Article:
Karen Poirot, 57, won a James "Cotton" Tingle volunteerism award last month for going above and beyond as a medical escort to seniors. She might deserve an award for money management as well.
A resident of the Somerville Home, Poirot told state senators in May that it took her four or five months to save enough to buy a pair of sneakers.
The testimony of Poirot and other residents helped win a $5 million increase in the personal-needs allowance budget for Medicare- and Medicaid-eligible nursing and rest home residents. But seven months later, they are still struggling to buy gifts for the holidays.
In fact, gifts were among the first things to go when Poirot, a poet and former X-ray transcriptionist, moved to the home a year ago. "Now it's all handcrafts and writings," she said recently, sitting in the living room with several other residents who went to the hearing.
The Somerville Home falls between assisted living and a nursing facility, said administrator John Toole, and 95 percent of its 59 residents receive Medicare or Medicaid assistance. These funds are combined with Social Security and other payments to help cover the rent and basic necessities, and the residents are allotted a state-administered monthly allowance. "PNA money," as they call it, pays not only for luxuries such as eating out, but for transportation, clothes, haircuts, phone bills, toiletries, and prescription-drug copayments. Poirot's bus fare for medical escort trips comes from this budget.
In 1991, the PNA was lowered from around $72 to $60 per month, said an aide to state Senator Patricia D. Jehlen. The bump this summer brought it to $72.80. There will be no cost-of-living increases.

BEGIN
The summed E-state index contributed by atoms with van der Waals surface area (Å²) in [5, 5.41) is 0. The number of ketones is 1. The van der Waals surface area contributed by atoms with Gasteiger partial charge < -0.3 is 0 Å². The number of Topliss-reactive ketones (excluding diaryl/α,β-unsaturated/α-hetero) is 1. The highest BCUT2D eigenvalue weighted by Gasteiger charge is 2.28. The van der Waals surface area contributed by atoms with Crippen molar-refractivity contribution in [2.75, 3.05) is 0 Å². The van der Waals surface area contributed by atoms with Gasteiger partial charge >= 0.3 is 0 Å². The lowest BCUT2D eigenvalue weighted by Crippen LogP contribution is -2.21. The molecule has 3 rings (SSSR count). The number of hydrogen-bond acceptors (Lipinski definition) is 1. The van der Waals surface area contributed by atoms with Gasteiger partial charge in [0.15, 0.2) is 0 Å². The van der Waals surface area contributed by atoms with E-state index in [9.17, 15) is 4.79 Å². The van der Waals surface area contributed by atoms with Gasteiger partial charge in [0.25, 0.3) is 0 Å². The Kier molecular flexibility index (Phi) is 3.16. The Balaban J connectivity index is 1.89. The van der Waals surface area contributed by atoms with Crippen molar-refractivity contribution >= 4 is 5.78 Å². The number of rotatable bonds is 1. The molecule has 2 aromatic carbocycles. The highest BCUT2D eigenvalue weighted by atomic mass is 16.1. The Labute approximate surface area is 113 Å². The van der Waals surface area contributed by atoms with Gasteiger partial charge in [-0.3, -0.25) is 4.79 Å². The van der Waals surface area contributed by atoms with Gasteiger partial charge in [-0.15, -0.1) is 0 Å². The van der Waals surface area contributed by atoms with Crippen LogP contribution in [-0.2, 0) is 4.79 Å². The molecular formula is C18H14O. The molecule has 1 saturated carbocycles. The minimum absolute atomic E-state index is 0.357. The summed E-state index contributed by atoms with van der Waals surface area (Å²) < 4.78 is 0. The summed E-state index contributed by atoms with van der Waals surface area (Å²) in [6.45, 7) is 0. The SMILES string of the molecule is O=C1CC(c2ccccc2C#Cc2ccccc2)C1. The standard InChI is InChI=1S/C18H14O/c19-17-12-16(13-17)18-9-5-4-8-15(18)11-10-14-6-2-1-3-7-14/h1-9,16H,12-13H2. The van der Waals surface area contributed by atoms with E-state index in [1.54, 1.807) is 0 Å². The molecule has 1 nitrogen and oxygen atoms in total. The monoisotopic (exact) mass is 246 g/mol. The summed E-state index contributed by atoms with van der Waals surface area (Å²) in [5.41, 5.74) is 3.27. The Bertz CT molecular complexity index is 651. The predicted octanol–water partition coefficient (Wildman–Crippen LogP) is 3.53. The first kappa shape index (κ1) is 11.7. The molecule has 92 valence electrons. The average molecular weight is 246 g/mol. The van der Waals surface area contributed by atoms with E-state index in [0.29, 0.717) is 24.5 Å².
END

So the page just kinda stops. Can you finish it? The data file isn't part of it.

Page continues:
"What's frustrating is it was a little amount in the scheme of things," said Jehlen, who spearheaded the effort as chairwoman of the Legislature's Joint Committee on Elder Affairs. The Somerville Democrat credited the residents' testimony for making the issue urgent. The bill has come up every year, but never went forward until the seniors came to speak, she said at the home.
State Representative Denise Provost, a Somerville Democrat who also serves on the committee, agreed. "These guys did such a great job of advocating for themselves," she said.
Residents played down the difficulty of making ends meet with only $72.80. "Doesn't everybody have stress?" Poirot asked.
Nine-year resident Jean Woodruff, 65, buys toothpaste for a dollar at Market Basket. "It's usually a crazy house, though," she said. For clothes, "we shop at Goodwill. Can't afford anything else." She takes care not to wear her better pair of sneakers in the rain.
"As you get older you get more frugal," said John Santackas, 78. He has to be: even with the increase, prescription drug copayments ate all but $8 of his allowance this month. Santackas said family would help but "you hate like hell to ask them."
Toole is working to reduce the load on residents by switching eligible people to a managed-care program without a copayment. Until last year, they had to pay for glasses and preventative dental work from their PNA funds.
The Somerville Home maintains a residents' needs kitty and offers free activities such as candlepin bowling, country line dancing, yoga, and trips to sporting events and plays.
Most of all, "no one's getting evicted because they can't pay their rent," Jehlen said.
The residents have seen the increase in bits, not bushels. "It takes less time to save up for your sneakers," said Jack Reichson, 73.
They still can't give significant presents. "Oh God, no," said Santackas. "The only thing I can do is send $5 scratch tickets."
Bob Rizzo, 63, and Woodruff planned to give $1 or $2 scratch tickets. Woodruff sometimes donates money to St. Catherine's for Masses for her relatives and friends. Poirot and her two children will spend time together in lieu of gifts. Many residents planned to volunteer at churches and soup kitchens, Toole said.
The home runs an optional present exchange with items from the dollar store. Milton Roy/Americas Corp. is sponsoring the home this holiday season.
In the past, residents never discussed any sort of Christmas gift at all, Toole said. This year, three were excited that they could buy $5 Dunkin' Donuts gift cards for college student interns. "It begins to empower them again," he said.
They could always give the gift of time to others. This holiday season, they can share that time over a cup of coffee.